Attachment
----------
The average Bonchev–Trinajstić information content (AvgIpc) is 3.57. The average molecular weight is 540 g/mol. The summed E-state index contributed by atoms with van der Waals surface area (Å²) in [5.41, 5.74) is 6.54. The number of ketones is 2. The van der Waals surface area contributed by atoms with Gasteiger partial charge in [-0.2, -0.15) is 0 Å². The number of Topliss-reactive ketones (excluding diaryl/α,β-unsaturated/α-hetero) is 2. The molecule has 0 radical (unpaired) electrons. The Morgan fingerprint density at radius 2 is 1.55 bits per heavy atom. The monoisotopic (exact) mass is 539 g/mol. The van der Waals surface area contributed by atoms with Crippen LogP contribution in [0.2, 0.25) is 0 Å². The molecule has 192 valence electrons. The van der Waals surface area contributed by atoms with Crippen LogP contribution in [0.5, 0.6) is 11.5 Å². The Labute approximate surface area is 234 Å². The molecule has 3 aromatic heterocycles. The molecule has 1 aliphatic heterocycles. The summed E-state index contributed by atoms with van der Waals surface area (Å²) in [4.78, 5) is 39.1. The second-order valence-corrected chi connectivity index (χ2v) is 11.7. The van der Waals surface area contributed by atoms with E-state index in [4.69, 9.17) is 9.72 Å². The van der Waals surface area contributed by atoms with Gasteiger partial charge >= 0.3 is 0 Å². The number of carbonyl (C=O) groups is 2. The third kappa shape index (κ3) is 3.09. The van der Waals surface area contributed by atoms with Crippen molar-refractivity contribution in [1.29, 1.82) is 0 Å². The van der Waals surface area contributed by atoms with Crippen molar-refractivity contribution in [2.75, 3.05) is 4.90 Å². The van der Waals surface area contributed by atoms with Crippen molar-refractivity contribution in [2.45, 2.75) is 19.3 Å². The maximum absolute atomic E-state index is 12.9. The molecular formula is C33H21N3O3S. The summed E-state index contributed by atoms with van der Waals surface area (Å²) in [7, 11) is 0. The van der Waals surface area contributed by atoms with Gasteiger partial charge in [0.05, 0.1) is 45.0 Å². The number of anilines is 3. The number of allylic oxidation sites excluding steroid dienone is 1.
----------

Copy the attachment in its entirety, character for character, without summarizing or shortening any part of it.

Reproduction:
The average Bonchev–Trinajstić information content (AvgIpc) is 3.57. The average molecular weight is 540 g/mol. The summed E-state index contributed by atoms with van der Waals surface area (Å²) in [5.41, 5.74) is 6.54. The number of ketones is 2. The van der Waals surface area contributed by atoms with Gasteiger partial charge in [-0.2, -0.15) is 0 Å². The number of Topliss-reactive ketones (excluding diaryl/α,β-unsaturated/α-hetero) is 2. The molecule has 0 radical (unpaired) electrons. The Morgan fingerprint density at radius 2 is 1.55 bits per heavy atom. The monoisotopic (exact) mass is 539 g/mol. The van der Waals surface area contributed by atoms with Crippen LogP contribution in [0.2, 0.25) is 0 Å². The molecule has 192 valence electrons. The van der Waals surface area contributed by atoms with Crippen LogP contribution in [0.5, 0.6) is 11.5 Å². The Labute approximate surface area is 234 Å². The molecule has 3 aromatic heterocycles. The molecule has 1 aliphatic heterocycles. The summed E-state index contributed by atoms with van der Waals surface area (Å²) in [4.78, 5) is 39.1. The second-order valence-corrected chi connectivity index (χ2v) is 11.7. The van der Waals surface area contributed by atoms with E-state index in [4.69, 9.17) is 9.72 Å². The van der Waals surface area contributed by atoms with Gasteiger partial charge >= 0.3 is 0 Å². The number of carbonyl (C=O) groups is 2. The third kappa shape index (κ3) is 3.09. The van der Waals surface area contributed by atoms with Crippen molar-refractivity contribution in [1.29, 1.82) is 0 Å². The van der Waals surface area contributed by atoms with Crippen molar-refractivity contribution in [2.75, 3.05) is 4.90 Å². The van der Waals surface area contributed by atoms with Crippen molar-refractivity contribution in [2.45, 2.75) is 19.3 Å². The maximum absolute atomic E-state index is 12.9. The molecular formula is C33H21N3O3S. The summed E-state index contributed by atoms with van der Waals surface area (Å²) in [7, 11) is 0. The van der Waals surface area contributed by atoms with Gasteiger partial charge in [0.05, 0.1) is 45.0 Å². The number of anilines is 3. The number of allylic oxidation sites excluding steroid dienone is 1.